In the past months, I have been asked a question again and again: how can I restrict access to the Hue app on a child’s smartphone? The bad news is that there is no such option yet. It is simply not intended.
Philips Hue’s basic framework has always provided that control is only done from a single account. Apart from a formula in Hue Labs that enables geofencing for multiple users, there is no way to distinguish between different users in the system.
Bluetooth light source is the only option
This is probably also due to the fact that the whole design was launched on the market as early as 2012. At that time it was probably not foreseeable that almost a decade later there would actually be users who would equip their entire house with 50 or more light sources.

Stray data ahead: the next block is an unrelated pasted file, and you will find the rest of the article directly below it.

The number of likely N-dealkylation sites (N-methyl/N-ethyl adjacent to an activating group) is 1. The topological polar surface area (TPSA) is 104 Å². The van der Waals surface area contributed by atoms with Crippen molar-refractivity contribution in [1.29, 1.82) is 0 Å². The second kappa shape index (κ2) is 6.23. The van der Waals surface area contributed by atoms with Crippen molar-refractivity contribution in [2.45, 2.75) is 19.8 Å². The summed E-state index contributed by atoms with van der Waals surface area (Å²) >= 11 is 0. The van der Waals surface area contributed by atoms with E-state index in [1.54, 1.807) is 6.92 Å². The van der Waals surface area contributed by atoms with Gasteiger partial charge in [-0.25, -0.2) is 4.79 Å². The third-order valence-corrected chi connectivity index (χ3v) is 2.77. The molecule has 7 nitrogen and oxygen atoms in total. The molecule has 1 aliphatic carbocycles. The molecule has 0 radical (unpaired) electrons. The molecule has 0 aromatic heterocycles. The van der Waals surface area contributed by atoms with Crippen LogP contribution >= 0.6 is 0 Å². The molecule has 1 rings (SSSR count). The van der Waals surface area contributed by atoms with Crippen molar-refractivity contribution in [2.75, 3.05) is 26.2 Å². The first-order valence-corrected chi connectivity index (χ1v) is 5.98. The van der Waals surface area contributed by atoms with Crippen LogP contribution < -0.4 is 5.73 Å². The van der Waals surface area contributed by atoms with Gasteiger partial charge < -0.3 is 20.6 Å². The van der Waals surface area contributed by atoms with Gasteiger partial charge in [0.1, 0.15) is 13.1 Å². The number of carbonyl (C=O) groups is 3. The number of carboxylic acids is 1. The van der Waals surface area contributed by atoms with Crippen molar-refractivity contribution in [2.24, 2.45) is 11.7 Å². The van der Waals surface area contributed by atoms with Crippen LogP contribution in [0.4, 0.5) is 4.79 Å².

The story of children and limited access to the Hue app can currently only be solved by installing only Hue products with Bluetooth connectivity in the children’s room. In this case, the Hue Bluetooth app can be installed on the child’s smartphone and only the desired light sources can be paired.
The Philips Hue app needs several user profiles
If we go one step further, Bluetooth is no longer a solution. How about a modern shared flat, for example, in which every resident should be able to control not only the lamps in their own room, but also the lamps in the common areas?
So one thing is definitely missing in the Hue app: the ability to define different user profiles. An administrator should have the option to invite users to the Hue Bridge. This includes a selection of rooms that can be controlled and, if desired, access to the accessory settings in that room. Children’s and teenagers’ rooms in particular have been rather neglected so far in terms of both software and hardware – and at least the point with the software should be urgently addressed by Philips Hue.